Twitter Demographics

The data shown below were collected from the profiles of 2 tweeters who shared this research output. Click here to find out more about how the information was compiled.

Mendeley readers

The data shown below were compiled from readership statistics for 53 Mendeley readers of this research output. Click here to see the associated Mendeley record.

Geographical breakdown

Country Count As %
Unknown 53 100%

Demographic breakdown

Readers by professional status Count As %
Student > Master 9 17%
Student > Ph. D. Student 8 15%
Student > Bachelor 7 13%
Other 5 9%
Student > Doctoral Student 4 8%
Other 9 17%
Unknown 11 21%
Readers by discipline Count As %
Psychology 16 30%
Medicine and Dentistry 10 19%
Nursing and Health Professions 6 11%
Sports and Recreations 2 4%
Social Sciences 2 4%
Other 5 9%
Unknown 12 23%

Attention Score in Context

This research output has an Altmetric Attention Score of 10. This is our high-level measure of the quality and quantity of online attention that it has received. This Attention Score, as well as the ranking and number of research outputs shown below, was calculated when the research output was last mentioned on 21 March 2016.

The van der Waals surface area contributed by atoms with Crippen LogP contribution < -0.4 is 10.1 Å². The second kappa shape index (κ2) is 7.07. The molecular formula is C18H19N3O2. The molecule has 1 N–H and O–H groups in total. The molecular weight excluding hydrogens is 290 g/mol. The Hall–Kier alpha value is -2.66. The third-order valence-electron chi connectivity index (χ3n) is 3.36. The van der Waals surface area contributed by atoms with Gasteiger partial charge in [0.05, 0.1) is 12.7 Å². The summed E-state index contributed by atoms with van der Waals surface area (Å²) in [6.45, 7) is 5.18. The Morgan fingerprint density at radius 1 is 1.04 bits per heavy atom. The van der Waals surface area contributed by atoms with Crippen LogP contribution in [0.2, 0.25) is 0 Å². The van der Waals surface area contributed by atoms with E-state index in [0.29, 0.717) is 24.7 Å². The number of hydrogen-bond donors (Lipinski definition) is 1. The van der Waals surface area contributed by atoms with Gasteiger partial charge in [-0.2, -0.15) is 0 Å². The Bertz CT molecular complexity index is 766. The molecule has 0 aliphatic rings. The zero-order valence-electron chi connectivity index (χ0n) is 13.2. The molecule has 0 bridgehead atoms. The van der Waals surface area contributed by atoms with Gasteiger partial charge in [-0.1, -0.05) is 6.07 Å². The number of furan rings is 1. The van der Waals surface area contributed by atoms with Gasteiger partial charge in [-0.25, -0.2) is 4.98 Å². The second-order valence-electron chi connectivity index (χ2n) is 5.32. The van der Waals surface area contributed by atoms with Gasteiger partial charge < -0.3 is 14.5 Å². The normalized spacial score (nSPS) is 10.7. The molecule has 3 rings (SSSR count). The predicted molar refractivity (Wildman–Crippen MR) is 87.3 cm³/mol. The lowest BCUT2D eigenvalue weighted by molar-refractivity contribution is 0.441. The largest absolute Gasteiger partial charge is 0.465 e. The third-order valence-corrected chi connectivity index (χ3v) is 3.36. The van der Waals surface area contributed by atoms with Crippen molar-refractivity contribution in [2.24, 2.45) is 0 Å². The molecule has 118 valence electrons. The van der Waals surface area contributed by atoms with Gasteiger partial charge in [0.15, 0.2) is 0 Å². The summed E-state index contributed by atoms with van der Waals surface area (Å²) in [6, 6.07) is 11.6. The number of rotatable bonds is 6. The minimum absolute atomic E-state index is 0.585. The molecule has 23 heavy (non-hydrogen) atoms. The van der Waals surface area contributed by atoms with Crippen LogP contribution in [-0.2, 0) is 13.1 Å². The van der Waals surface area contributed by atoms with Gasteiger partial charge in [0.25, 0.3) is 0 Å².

All research outputs
#753,878
of 7,419,920 outputs
Outputs from BMC Obesity
#25
of 109 outputs
Outputs of similar age
#45,135
of 322,772 outputs
Outputs of similar age from BMC Obesity
#5
of 16 outputs
Altmetric has tracked 7,419,920 research outputs across all sources so far. Compared to these this one has done well and is in the 89th percentile: it's in the top 25% of all research outputs ever tracked by Altmetric.
So far Altmetric has tracked 109 research outputs from this source. They typically receive more attention than average, with a mean Attention Score of 7.8. This one has done well, scoring higher than 77% of its peers.
Older research outputs will score higher simply because they've had more time to accumulate mentions. To account for age we can compare this Altmetric Attention Score to the 322,772 tracked outputs that were published within six weeks on either side of this one in any source. This one has done well, scoring higher than 85% of its contemporaries.
We're also able to compare this research output to 16 others from the same source and published within six weeks on either side of this one. This one has gotten more attention than average, scoring higher than 68% of its contemporaries.